In a properly designed multiprocessor system if one

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Unformatted text preview: ization of a typical multiprocessing system is shown in Figure 14.9. Tightly and Loosely Coupled Multiprocessing Systems Multiprocessing systems are basically of two types - tightly-coupled systems and loosely-coupled systems. In tightly-coupled systems, there is a single system-wide primary memory that is shared by all the processors. On the other hand, in looselycoupled systems, the processors do not share memory, and each processor has its own local memory. In contrast to the tightly-coupled systems, the processors of loosely-coupled systems can be located far from each other to cover a wider geographical area. Difference between Multiprogramming and Multiprocessing Multiprogramming is the interleaved execution of two or more processes by a single-CPU computer system. On the other hand, multiprocessing is the simultaneous execution of two or more processes by a computer system having more than one CPU. To be more specific, multiprogramming involves executing a portion of one program, then a segment of another, etc., in brief consecutive time periods. Multiprocessing, however, makes it possible for the system to simultaneously work on several program segments of one or more programs. Advantages and Limitations of Multiprocessing Multiprocessing systems typically have the following advantages: 1. Better Performance. Due to multiplicity of processors, multiprocessor systems have better performance than single-processor systems. That is, the multiple processors of such a system can be utilized properly for providing shorter response times and higher throughput than a single-processor system. For example, if there are two different programs to be run, two processors are evidently more powerful than one because the programs can be simultaneously run on different processors. Furthermore, if a particular computation can be partitioned into a number of subcomputations that can run concurrently, in a multiprocessor system all the subcomputations can be simultaneously run with each one on a different processor. However, the speed-up ratio with n processors is not n, but...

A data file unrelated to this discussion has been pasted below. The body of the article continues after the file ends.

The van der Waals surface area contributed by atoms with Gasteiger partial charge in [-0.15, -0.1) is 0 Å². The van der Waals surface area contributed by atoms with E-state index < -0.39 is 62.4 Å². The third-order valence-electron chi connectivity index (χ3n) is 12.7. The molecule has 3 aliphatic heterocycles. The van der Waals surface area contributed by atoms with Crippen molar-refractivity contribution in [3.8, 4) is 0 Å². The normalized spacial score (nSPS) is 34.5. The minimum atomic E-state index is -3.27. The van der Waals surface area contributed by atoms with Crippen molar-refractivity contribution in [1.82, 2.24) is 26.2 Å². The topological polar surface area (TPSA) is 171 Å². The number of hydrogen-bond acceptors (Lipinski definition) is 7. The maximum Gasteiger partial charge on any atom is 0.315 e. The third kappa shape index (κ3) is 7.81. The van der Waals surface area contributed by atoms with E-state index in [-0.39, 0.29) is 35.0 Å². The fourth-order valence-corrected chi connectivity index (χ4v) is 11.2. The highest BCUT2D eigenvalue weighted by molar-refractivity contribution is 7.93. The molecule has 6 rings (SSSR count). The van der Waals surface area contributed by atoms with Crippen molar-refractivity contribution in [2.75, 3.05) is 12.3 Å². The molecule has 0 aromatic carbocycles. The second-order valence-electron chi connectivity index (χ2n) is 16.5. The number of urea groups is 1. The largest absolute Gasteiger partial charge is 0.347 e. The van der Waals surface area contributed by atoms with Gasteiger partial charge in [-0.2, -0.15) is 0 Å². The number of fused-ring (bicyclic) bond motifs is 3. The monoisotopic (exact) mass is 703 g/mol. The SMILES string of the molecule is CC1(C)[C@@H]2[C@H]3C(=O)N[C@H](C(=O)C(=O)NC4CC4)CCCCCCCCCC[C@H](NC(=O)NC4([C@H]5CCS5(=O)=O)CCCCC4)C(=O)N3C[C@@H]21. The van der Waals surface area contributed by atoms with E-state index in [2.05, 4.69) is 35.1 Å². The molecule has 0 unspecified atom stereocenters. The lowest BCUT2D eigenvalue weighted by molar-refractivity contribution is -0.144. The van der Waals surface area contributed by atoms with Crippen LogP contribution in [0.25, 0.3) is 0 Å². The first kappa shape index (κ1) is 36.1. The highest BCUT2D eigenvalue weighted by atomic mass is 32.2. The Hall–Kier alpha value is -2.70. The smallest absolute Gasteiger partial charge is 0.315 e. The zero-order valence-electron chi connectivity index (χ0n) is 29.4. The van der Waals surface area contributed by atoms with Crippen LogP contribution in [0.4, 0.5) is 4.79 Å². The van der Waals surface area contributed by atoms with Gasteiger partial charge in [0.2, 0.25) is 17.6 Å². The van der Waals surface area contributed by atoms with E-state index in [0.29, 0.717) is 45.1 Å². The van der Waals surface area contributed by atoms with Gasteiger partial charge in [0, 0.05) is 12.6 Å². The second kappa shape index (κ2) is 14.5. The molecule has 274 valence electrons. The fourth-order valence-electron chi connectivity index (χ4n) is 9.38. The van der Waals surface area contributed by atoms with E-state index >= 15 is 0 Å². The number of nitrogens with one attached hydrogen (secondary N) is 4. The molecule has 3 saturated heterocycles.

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This document was uploaded on 04/07/2014.

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